Like some of the other impressive plutons in the southeast, Wolf Rock is overshadowed by another more well known and often visited peak. In this case, Wolf Rock lies just across a stream-cut valley from North Carolina's Stone Mountain. Located within the Stone Mountain State Park, Wolf Rock offers some of the finest views of its slightly loftier and steeper neighbor.
Formed of granite, the peak is capped by a young forest of pines, cedars, and oaks that seem to thrive in the very thin soil there. The area is thick with white-tailed deer, offering refuge to a very large herd. There are a number of impressive waterfalls around Wolf Rock, and more than 17 miles of trout stream meander around the mountain. When climbing the mountain, the hiker will see many signs of past human habitation in the form of logging roads, rock walls being overtaken by forest, and free-standing chimneys--farmhouses long since reclaimed into the soil.
Stone Mountain from Wolf Rock.
Wolf Rock is located just below and slightly east of the eastern continental divide. While the peak does get some severe winter weather, it is low enough so that it misses much of the harsher weather that strikes just westward, acting as a kind of foothill to the peaks that rise three thousand feet and higher to the west.
From I-77 take US21 North toward Roaring Gap/Sparta. Turn off US 21on SR 1002 and follow it to the John P. Frank Parkway which leads into Stone Mountain State Park. Cotinue on the road inside the park to the Stone Mountain parking area for the various trailheads. All of the prinicpal trails inside the park begin from a single trailhead.
To get to the summit, begin at the Stone Mountain trailhead parking area. All trails begin from the same trailhead area. Soon after beginning the hike toward the summit of Stone Mountain the Wolf Rock Trail moves off on the right. The Wolf Rock Trail is 1.5 miles and is rated "strenuous" by the park service. (I found it quite easy.) Just beyond the Wolf Rock cliffs you come to an intersection with both the Black Jack Ridge Trail and the Cedar Rock Trail. For a good and shorter round trip, take the Cedar Rock Trail which leads past very nice cliffs featuring wonderful views of Stone Mountain and the rock climbing areas across the valley. This trail is only 1 mile long and ends at the Stone Mountain loop trail. Head left at the terminus for another one mile back to your starting point along a level trail for a round trip 3.5 miles. Total elevation gain from the trailhead is about 550 feet.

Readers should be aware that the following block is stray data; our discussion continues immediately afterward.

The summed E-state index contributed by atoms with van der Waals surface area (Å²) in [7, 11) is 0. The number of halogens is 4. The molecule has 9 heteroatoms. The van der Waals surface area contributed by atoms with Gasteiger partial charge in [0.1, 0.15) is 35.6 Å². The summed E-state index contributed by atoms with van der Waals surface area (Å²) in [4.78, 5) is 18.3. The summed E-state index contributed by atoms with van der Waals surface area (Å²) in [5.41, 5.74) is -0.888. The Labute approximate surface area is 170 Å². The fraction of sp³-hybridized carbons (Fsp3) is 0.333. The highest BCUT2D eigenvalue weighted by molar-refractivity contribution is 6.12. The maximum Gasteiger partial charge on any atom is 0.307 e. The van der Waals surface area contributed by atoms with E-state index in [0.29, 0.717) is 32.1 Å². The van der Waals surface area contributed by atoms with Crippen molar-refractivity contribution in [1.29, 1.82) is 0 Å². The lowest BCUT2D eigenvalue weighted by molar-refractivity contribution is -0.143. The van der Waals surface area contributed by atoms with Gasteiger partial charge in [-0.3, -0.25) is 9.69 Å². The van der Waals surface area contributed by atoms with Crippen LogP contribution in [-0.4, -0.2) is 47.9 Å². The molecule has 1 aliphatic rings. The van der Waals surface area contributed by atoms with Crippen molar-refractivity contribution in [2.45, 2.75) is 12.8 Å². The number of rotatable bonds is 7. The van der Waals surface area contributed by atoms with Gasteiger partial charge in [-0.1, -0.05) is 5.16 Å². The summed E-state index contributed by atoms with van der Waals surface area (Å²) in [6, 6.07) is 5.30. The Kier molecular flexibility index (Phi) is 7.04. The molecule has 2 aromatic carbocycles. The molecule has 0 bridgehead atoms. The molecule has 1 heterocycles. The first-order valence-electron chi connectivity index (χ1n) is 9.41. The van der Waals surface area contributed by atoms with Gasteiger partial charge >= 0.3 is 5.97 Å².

On Wolf Rock.
No admission fee. All rock climbers should register at the park office. Any solo rock climbing must be done by experienced climbers only.
When To Climb
For hiking, all year. For rock climbing, Fall and Spring are the best times.
Widows Creek Falls.
Camping is allowed inside Stone Mountain State Park at both developed and primitive campsites. The fee at developed sites (electric and water) are $20 per night. There are some back country campsites along Widow's Creek and are available on a first-come basis. Call the park office for fees (336)957-8185. Camping is allowed only at designated sites.